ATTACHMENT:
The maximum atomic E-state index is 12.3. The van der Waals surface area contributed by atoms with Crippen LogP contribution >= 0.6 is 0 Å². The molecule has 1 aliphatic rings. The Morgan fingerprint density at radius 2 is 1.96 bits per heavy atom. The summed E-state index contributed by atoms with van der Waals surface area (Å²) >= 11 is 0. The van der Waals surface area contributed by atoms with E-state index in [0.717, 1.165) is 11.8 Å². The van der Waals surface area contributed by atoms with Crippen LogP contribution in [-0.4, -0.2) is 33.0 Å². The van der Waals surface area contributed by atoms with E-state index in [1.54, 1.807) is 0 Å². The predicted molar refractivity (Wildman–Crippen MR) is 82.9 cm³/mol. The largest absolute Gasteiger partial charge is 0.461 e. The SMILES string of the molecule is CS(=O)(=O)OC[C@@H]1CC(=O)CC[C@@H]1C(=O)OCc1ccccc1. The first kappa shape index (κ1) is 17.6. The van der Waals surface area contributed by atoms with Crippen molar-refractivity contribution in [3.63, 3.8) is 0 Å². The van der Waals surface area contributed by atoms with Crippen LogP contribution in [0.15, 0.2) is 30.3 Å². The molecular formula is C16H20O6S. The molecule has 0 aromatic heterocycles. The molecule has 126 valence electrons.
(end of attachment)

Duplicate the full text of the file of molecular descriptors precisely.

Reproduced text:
The maximum atomic E-state index is 12.3. The van der Waals surface area contributed by atoms with Crippen LogP contribution >= 0.6 is 0 Å². The molecule has 1 aliphatic rings. The Morgan fingerprint density at radius 2 is 1.96 bits per heavy atom. The summed E-state index contributed by atoms with van der Waals surface area (Å²) >= 11 is 0. The van der Waals surface area contributed by atoms with E-state index in [0.717, 1.165) is 11.8 Å². The van der Waals surface area contributed by atoms with Crippen LogP contribution in [-0.4, -0.2) is 33.0 Å². The van der Waals surface area contributed by atoms with E-state index in [1.54, 1.807) is 0 Å². The predicted molar refractivity (Wildman–Crippen MR) is 82.9 cm³/mol. The largest absolute Gasteiger partial charge is 0.461 e. The SMILES string of the molecule is CS(=O)(=O)OC[C@@H]1CC(=O)CC[C@@H]1C(=O)OCc1ccccc1. The first kappa shape index (κ1) is 17.6. The van der Waals surface area contributed by atoms with Crippen molar-refractivity contribution in [3.63, 3.8) is 0 Å². The van der Waals surface area contributed by atoms with Crippen LogP contribution in [0.15, 0.2) is 30.3 Å². The molecular formula is C16H20O6S. The molecule has 0 aromatic heterocycles. The molecule has 126 valence electrons.